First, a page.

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How to handle major medical bills

Just because you have health insurance doesn't mean you won't have major medical bills. We sat down with Consumers' Checkbook for some advice on how to handle them.

GOLDEN VALLEY, Minn. — Here’s an interesting financial fact: Two-thirds of all people who file for bankruptcy in the U.S. cite medical issues as the reason — either the bills themselves or the loss of work because of their medical conditions.    

It’s also true that more people than ever have access to health insurance thanks to the Affordable Care Act, but what that doesn't mean, is that more people can suddenly afford medical bills.

“A lot of people have insurance that is basically catastrophic coverage, so the first $3,000 or $4,000 each year, they have to pay out of pocket, and a lot of people just can't afford to do that,” says Kevin Brasler with Consumers’ Checkbook.

Some 66% of all bankruptcies are linked to medical issues, according to CNBC. That's more than 530,000 families a year who feel they have no way out. But there are some things you can do to combat high bills, including one that may seem counterintuitive.

"We spoke to a number of experts who advised, 'Look, never pay the first bill when it comes to medical care,'” says Brasler.

That's right — don't pay it right away. And there's good reason for that.
The first bill isn't always accurate.

"Because often the system just takes a little bit of time to catch up right? It takes a while for the provider to bill the health insurance plan, and for the health insurance plan to approve the claim and pay the provider back,” he says.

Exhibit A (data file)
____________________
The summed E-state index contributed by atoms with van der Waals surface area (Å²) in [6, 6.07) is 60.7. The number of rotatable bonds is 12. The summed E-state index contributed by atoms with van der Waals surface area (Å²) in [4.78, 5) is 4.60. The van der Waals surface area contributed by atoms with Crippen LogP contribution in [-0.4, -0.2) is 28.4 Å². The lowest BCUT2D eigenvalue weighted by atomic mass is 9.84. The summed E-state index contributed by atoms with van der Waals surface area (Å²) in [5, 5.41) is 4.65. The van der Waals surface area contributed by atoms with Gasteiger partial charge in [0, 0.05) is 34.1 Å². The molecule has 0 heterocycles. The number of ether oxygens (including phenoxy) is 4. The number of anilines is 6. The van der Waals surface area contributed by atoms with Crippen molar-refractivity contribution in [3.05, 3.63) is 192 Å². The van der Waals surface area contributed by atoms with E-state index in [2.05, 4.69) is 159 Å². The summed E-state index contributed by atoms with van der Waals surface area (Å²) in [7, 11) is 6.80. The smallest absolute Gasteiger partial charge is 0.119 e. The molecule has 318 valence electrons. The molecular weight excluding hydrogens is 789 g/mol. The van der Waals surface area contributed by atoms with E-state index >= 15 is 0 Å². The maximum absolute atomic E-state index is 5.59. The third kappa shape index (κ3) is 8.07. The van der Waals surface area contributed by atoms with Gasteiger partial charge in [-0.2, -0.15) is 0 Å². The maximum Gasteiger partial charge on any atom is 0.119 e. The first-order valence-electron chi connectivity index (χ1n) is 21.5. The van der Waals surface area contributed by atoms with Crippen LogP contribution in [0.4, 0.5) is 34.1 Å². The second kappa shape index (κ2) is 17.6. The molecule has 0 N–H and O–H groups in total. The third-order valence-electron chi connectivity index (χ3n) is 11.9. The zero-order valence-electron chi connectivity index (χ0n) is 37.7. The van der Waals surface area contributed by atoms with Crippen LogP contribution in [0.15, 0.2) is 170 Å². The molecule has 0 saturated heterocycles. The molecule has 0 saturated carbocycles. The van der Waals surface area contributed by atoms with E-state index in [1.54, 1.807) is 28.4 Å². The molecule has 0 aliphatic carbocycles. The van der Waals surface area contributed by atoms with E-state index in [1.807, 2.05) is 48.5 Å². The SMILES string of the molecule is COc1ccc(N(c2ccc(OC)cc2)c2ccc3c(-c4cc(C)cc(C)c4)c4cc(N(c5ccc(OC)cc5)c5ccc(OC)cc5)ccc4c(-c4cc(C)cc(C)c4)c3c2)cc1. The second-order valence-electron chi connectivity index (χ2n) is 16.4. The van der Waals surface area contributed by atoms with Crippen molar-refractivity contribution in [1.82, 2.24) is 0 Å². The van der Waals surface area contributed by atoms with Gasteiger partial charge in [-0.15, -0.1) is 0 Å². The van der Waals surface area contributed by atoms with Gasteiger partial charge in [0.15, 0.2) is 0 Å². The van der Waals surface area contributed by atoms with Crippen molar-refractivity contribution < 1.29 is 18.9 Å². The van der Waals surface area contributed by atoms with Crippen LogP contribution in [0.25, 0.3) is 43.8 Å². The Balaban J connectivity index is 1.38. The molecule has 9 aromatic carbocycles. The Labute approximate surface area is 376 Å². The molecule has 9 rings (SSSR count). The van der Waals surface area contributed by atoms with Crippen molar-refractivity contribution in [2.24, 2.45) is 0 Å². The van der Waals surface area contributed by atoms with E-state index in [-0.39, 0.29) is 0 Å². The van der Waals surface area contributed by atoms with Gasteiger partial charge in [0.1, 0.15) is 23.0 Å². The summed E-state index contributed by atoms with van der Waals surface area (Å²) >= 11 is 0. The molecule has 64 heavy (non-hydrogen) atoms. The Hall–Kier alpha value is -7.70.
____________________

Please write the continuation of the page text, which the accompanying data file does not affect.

Brasler says mistakes get made, too. Sometimes providers don't code things properly, which can result in the insurance company denying your claim. Or they simply didn't submit the claim to your insurance at all. It doesn't mean you owe the whole amount; it just means you need to make a few calls to get it sorted out.

“What patients need to know is that you can often negotiate these bills down,” he says.

"A lot of hospitals, even though people get these enormous bills, have programs in place where they basically act as charities. They are willing to write off a certain amount of debt if you can prove you have a need, and we found that with a lot of these hospitals, the cut-off is if your family makes six figures, you can still qualify,” says Brasler.

And finally, if a bill is too big to pay all at once, don't be afraid to ask if you can pay in installments. Providers know getting their money over time is better than not getting it at all.

You can read more about medical bills from Consumers’ Checkbook here.


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